Pest Phobias: Are They Irrational?

Pest Phobias: Are They Irrational?

Fear and anxiety are part of being human. We are supposed to be afraid of things. These familiar—albeit unpleasant—feelings are as much a part of who we are as our hearts or kidneys. It’s a good thing, too—fear (and the fight-or-flight response it inspires) has kept human beings alive for hundreds of thousands of years.

It’s true that fear can drive us to do irrational things, but that doesn’t always mean the fear itself is irrational. Sure, you may feel silly after yelling and jumping because of a spider, but the fear that caused your admitted overreaction might be totally valid!

Pest phobias are among the most common fears reported. In other words, they’re completely normal… and not for nothing. Honestly, our ingrained dislike of pests stems deeper than we’d probably care to admit.


bug biting flesh

There are legitimately dangerous pests.

Studies show we are born with some level of innate aversion to bugs, but pest phobias are learned for the most part. Between fatal allergies, deadly diseases, or just painful bites, it’s no delusion that bugs can cause actual harm.

After all, fleas killed millions of people by carrying the Black Plague.


While illness was—and in some cases still is—a great cause to fear pests, you don’t need to be afraid of a deadly virus to be afraid of bugs.

Perhaps you watched your little brother yelp in pain after wandering into a red ant colony. Maybe a bee allergy left you gasping for air. Possibly, a nasty spider bite left your leg red and itchy for weeks. Whatever your reason for fear, there’s a good chance it stems from your experiences.

And there’s nothing irrational about learning from your experiences.



Bugs go hand-in-hand with death and decay.

Have you ever thrown out a piece of fruit because it was bug-infested?

Did you stop to question why?

In all likelihood, you interpreted the presence of bugs as a sign that the fruit had gone bad—a completely valid conclusion. Pests are integral to organic life cycles. Their scavenging of dead, decaying plants and animals speeds up the decomposition process. Humans are no exception… and we hate it.

In this case, it’s not the bugs themselves that make us shiver; it’s the thought of dying.

In fact, we’re so afraid of death that we still try to counteract it after we’re already dead. Seriously! The goal of the embalming process is to slow decomposition, including deterring pest predation… completely unnecessary when you think about it.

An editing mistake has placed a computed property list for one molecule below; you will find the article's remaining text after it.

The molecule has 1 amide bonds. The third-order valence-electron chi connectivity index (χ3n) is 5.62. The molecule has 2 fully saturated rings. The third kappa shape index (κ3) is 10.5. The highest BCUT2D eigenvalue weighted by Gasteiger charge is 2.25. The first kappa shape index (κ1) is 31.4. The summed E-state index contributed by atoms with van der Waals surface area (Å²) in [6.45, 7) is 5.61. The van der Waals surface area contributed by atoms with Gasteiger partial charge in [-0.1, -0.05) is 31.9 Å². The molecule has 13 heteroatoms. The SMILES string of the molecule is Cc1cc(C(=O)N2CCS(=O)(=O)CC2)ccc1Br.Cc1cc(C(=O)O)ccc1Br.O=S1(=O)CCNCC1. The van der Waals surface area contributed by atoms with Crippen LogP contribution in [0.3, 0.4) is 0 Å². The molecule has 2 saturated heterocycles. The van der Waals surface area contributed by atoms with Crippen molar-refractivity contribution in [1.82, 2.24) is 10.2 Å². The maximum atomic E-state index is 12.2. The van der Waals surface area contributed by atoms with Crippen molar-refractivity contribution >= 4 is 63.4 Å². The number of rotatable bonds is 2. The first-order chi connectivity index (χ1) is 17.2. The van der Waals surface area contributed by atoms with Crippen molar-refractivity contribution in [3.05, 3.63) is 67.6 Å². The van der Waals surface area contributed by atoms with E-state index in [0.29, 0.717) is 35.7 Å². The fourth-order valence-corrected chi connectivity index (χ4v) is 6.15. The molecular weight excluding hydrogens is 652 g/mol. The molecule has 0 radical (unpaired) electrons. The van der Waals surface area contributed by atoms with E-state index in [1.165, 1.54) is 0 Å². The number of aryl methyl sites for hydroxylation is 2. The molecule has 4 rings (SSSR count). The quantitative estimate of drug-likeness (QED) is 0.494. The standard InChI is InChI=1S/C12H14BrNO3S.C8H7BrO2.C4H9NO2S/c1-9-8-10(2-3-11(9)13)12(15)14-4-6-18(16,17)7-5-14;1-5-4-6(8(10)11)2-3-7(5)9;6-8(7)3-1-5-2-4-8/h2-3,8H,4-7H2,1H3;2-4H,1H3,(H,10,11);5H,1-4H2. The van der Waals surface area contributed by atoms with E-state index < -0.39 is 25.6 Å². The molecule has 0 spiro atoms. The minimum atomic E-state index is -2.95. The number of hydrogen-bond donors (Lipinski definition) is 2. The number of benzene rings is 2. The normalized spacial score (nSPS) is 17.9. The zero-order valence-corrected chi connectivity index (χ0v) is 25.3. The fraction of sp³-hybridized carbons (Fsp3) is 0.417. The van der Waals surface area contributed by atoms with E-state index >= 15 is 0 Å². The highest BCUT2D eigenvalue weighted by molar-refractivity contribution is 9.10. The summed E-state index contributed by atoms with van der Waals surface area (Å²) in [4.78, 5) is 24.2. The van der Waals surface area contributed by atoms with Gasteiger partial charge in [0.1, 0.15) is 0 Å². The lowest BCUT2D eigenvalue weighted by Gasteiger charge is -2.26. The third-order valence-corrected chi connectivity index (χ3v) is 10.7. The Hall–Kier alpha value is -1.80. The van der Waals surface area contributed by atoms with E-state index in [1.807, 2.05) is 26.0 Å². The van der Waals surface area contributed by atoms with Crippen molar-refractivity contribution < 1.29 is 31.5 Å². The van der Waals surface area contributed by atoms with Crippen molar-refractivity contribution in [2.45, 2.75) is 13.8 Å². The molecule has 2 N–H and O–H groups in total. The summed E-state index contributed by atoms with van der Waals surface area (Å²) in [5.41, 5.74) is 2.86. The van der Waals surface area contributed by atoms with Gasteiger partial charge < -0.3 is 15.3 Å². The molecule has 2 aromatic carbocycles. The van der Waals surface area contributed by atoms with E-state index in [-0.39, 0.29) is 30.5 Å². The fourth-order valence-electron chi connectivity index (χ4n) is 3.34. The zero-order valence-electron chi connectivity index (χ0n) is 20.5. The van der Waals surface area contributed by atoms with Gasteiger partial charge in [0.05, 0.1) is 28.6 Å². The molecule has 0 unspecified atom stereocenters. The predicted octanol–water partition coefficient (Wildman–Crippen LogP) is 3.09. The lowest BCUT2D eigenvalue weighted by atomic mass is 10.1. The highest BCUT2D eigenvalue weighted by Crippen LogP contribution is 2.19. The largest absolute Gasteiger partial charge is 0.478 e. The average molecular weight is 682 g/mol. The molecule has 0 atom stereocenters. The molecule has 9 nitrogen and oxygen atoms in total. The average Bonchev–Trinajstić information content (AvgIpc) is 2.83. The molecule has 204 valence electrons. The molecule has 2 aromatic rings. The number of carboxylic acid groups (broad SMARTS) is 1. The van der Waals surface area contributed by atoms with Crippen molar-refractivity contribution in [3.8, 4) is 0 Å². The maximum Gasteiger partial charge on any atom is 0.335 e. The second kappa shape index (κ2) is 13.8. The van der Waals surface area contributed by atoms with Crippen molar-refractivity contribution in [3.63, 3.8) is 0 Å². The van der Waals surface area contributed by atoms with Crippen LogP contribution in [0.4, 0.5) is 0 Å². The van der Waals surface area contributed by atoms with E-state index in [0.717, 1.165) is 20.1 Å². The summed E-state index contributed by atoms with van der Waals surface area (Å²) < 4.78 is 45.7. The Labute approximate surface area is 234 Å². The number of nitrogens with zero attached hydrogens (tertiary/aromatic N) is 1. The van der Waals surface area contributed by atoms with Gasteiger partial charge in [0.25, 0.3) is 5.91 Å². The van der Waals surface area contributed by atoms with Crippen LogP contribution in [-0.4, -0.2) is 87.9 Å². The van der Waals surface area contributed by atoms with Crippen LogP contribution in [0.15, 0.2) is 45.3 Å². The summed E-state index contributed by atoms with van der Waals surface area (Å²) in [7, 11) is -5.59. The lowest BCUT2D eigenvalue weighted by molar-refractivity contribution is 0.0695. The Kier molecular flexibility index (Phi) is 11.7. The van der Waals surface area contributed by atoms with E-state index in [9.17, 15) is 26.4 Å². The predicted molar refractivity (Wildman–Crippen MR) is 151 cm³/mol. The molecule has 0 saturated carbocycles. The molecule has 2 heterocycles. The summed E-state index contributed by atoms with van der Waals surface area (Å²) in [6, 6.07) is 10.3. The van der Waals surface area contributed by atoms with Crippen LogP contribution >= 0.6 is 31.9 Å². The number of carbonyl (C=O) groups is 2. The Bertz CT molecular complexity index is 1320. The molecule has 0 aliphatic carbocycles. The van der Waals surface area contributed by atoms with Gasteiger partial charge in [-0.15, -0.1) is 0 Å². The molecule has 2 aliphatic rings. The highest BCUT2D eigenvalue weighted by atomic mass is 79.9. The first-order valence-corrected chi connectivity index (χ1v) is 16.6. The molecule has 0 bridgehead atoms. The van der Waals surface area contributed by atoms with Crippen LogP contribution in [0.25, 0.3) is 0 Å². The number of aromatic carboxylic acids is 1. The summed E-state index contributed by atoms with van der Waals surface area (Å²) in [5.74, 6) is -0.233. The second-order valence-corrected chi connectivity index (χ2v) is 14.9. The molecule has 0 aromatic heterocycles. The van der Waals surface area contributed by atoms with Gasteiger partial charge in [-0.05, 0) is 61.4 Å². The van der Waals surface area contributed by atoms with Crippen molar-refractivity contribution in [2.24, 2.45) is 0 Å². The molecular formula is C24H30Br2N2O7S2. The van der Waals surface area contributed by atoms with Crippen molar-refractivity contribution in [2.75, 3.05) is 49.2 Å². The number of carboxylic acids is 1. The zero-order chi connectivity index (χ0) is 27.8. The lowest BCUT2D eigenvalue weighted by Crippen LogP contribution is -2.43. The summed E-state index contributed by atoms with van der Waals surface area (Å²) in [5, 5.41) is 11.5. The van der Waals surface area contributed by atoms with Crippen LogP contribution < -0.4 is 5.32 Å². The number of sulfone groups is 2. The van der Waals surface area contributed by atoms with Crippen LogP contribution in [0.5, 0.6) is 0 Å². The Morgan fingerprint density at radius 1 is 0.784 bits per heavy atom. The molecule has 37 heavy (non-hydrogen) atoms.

Movies and shows take advantage of our association between bugs and death to scare us—whether its using insects to symbolize death or straight-up showing a bug-infested body.


scary bug

We don’t feel kinship with bugs.

There’s a reason why dogs (and not snakes) are man’s best friends. Dogs are familiar to us. They cuddle, they rough-house, they get excited when they see their friends and family, they want to steal your food, and they bark when they’re happy and whimper when they’re sad. When they do things, we think we see and understand their emotions. Furthermore, they look like us.

Not exactly, obviously.

But in general they have facial structures similar to ours. Their fur (or even better, their hair) is similar to our own. They even try to use their paws the way we use our hands. It’s so cute!

Due to all of this, we feel connected to dogs. We see ourselves in our dogs, and that’s comforting.

On the contrary, snakes, spiders, ants, roaches, beetles, and other pests are not comforting. We don’t interact similarly to them, we can’t read their emotions (if they have any), and they look nothing like us. In fact, a big part of why we find their appearance so revolting is because they look nothing like us.

Yeah, you could say in today’s world that it’s an irrational reason for fear. But we’re biologically programmed to feel anxious about things we don’t know or understand. It’s that us-against-the-world mentality that kept us, and many other animals, alive in primitive circumstances. Historically, it wasn’t only rational—it was necessary.


person spraying child with bug spray


Ultimately, you can decide whether or not you think pest phobias are irrational. Either way, there’s no reason to be ashamed if you’re scared of bugs. If anything, it shows that you’re alert and sensibly cautious—both good things in the long run! If you need help keeping these little critters out of your home, give us a call. From simple advice to comprehensive pest management, we’re here to help improve your well-being… and your life!